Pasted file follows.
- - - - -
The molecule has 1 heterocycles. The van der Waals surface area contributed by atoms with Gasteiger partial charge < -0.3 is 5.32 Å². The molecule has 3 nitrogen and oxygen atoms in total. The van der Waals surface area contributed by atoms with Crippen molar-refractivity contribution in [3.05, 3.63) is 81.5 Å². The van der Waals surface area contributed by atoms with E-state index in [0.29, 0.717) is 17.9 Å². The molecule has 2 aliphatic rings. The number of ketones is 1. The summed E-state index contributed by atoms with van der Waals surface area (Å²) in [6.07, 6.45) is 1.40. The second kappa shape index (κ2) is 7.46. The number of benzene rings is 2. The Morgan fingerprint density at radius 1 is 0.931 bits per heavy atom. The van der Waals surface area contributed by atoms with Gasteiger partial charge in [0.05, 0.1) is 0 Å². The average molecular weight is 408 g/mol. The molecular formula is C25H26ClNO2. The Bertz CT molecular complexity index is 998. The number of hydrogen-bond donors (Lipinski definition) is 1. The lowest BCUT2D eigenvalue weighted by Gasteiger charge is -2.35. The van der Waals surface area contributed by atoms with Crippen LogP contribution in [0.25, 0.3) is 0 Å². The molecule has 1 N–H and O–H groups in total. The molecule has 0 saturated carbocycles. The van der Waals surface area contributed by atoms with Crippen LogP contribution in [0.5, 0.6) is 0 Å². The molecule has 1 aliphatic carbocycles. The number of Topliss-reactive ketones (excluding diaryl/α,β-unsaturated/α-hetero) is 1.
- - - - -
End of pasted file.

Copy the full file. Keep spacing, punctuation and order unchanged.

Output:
The molecule has 1 heterocycles. The van der Waals surface area contributed by atoms with Gasteiger partial charge < -0.3 is 5.32 Å². The molecule has 3 nitrogen and oxygen atoms in total. The van der Waals surface area contributed by atoms with Crippen molar-refractivity contribution in [3.05, 3.63) is 81.5 Å². The van der Waals surface area contributed by atoms with E-state index in [0.29, 0.717) is 17.9 Å². The molecule has 2 aliphatic rings. The number of ketones is 1. The summed E-state index contributed by atoms with van der Waals surface area (Å²) in [6.07, 6.45) is 1.40. The second kappa shape index (κ2) is 7.46. The number of benzene rings is 2. The Morgan fingerprint density at radius 1 is 0.931 bits per heavy atom. The van der Waals surface area contributed by atoms with Gasteiger partial charge in [0.05, 0.1) is 0 Å². The average molecular weight is 408 g/mol. The molecular formula is C25H26ClNO2. The Bertz CT molecular complexity index is 998. The number of hydrogen-bond donors (Lipinski definition) is 1. The lowest BCUT2D eigenvalue weighted by Gasteiger charge is -2.35. The van der Waals surface area contributed by atoms with Crippen LogP contribution in [0.25, 0.3) is 0 Å². The molecule has 1 N–H and O–H groups in total. The molecule has 0 saturated carbocycles. The van der Waals surface area contributed by atoms with Crippen LogP contribution in [0.5, 0.6) is 0 Å². The molecule has 1 aliphatic carbocycles. The number of Topliss-reactive ketones (excluding diaryl/α,β-unsaturated/α-hetero) is 1.